OTTAWA — In the face of rising COVID-19 infections, Prime Minister Justin Trudeau said Wednesday it’s likely Canadians have lost the chance to gather together for Thanksgiving, but there’s still a shot at Christmas.
Trudeau delivered a rare national address Wednesday, asking Canadians to be resilient in the face of a second wave of COVID-19 infections that he said is “already underway.” He repeated many of the promises outlined in the throne speech, read hours earlier by Governor General Julie Payette, pledging to protect Canadians’ incomes during the coronavirus pandemic.
“The federal government will have your back, whatever it takes, to help you get through this crisis,” Trudeau said in the televised address broadcast from his Ottawa office.
Watch: Tam urges Canadians to limit contacts again as COVID-19 cases rise. Story continues below video.
The throne speech marks the opening of a new parliamentary session. The previous session came to a close last month after the prime minister asked the Governor General to prorogue Parliament.
Trudeau spoke to Canadians directly through the live address after opposition parties voiced their disappointment in the throne speech. The prime minister had previously set expectations that it would be a blueprint for the “economic recovery of our generation.”
The 17-page speech highlighted an “ambitious” COVID-19 recovery plan which includes proposals to extend the Canada Emergency Wage Subsidy through to next summer and create a national child-care system. It’s a non-binding document that serves to outline the government’s agenda for an upcoming session of Parliament.
It paid special attention to women — particularly those who earn low incomes — who have been hardest hit by the pandemic, said Payette.
“We must not let the legacy of the pandemic be one of rolling back the clock on women’s participation in the workforce, nor one of backtracking on the social and political gains women and allies have fought so hard to secure,” she read.
The throne speech also carved space for plenty of Liberal promises made during the election campaign, including recycling a pledge to ban “harmful” single-use plastics and repeating a promise to take action on online hate.
It also put a spotlight on climate action, calling it a “cornerstone” of the Liberal government’s plan to create one million jobs.
The government’s much-anticipated speech wasn’t an immediate hit with opposition parties.
Canadians could face a snap election this fall if Trudeau’s minority government is unable to shore enough support to survive a confidence vote on the throne speech expected next week.
Conservatives said they could not support the throne speech, suggesting the deliverance of “Liberal buzzwords” and “grand gestures with very little to no follow-up plan” did not justify the cancellation of committees when Trudeau prorogued Parliament.
Conservative Deputy Leader Candice Bergen told reporters the speech’s contents didn’t have much for agricultural workers, single parents, mortgage owners or small businesses owners.
“It doesn’t speak at all of national unity, it doesn’t speak of our energy sector and our workers in Alberta and Saskatchewan and Manitoba,” she said.
The lack of a fiscal plan has also made Conservatives “very, very displeased,” Bergen said, adding that her party is ready for election should one be called.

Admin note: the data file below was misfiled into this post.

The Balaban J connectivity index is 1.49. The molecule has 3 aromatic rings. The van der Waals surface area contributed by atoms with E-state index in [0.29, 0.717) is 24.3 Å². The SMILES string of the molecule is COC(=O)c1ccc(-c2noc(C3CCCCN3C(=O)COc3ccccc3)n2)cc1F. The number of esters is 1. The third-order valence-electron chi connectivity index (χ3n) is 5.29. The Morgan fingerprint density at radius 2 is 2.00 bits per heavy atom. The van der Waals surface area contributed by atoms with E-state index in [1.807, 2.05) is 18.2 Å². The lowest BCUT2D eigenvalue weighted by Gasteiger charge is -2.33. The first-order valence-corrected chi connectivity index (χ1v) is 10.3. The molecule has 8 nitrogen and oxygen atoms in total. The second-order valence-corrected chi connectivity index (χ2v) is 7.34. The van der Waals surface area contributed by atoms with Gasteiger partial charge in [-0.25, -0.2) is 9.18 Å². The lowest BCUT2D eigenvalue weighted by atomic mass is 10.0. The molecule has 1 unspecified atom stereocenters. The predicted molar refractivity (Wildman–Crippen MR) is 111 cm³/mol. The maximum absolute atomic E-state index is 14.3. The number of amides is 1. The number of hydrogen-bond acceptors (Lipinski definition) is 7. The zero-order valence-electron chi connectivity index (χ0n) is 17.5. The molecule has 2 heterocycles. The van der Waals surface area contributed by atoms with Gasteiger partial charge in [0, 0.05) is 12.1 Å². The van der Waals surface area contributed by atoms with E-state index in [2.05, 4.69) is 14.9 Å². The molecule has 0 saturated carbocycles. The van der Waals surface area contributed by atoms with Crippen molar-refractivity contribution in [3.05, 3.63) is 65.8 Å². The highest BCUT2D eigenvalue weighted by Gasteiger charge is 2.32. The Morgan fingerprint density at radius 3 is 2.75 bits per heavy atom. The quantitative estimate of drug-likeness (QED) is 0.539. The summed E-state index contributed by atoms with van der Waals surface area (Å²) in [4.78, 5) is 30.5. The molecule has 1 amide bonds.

It doesn’t speak at all of national unity, it doesn’t speak of our energy sector and our workers in Alberta and Saskatchewan and Manitoba.Conservative Deputy Leader Candice Bergen
O’Toole did, however, tape his reaction to Trudeau’s address outside his home. Without explicitly saying whether or not his party would support the throne speech, O’Toole brought up other issues, such as western alienation and China-Canada relations.
Bloc Québécois Leader Yves-François Blanchet followed O’Toole with a response filmed outside his home in Shawinigan, Que. where he is quarantined for two weeks after testing positive for COVID-19 last week.
Blanchet was more direct, saying his party cannot support the government in a confidence vote if the exclusive jurisdiction of Quebec is not respected.
It was one of four asks the party made for inclusion in the throne speech. The other three items on the Bloc’s wishlist included increased health transfers to Quebec, support for seniors and compensation for agricultural producers under supply management.
The federal government has a week to increase health-care transfers, otherwise the Bloc will vote against the throne speech, Blanchet said.
In NDP leader Jagmeet Singh’s address to Canadians, he acknowledged people’s concerns about a second wave of new COVID-19 cases.
“We see you, we hear you, and we’re going to keep fighting for you,” he said.
Singh outlined the conditions of his support to reporters earlier, saying the government needs to come through on a commitment to bring in a national paid sick leave program if it is serious about building the economic and public health conditions necessary to flatten the curve of a second wave of COVID-19 infections.
The program was included in a $19-billion “safe restart agreement” reached between the federal, provincial and territorial governments in July.
“If you want New Democrat party support, if you want my support, then you have to stop the proposal to cut help to Canadians who cannot get back to work and make sure you put in place paid sick leave for all Canadian workers,” he said.
Singh said he needs more time to review the throne speech to decide if he will support or vote against it.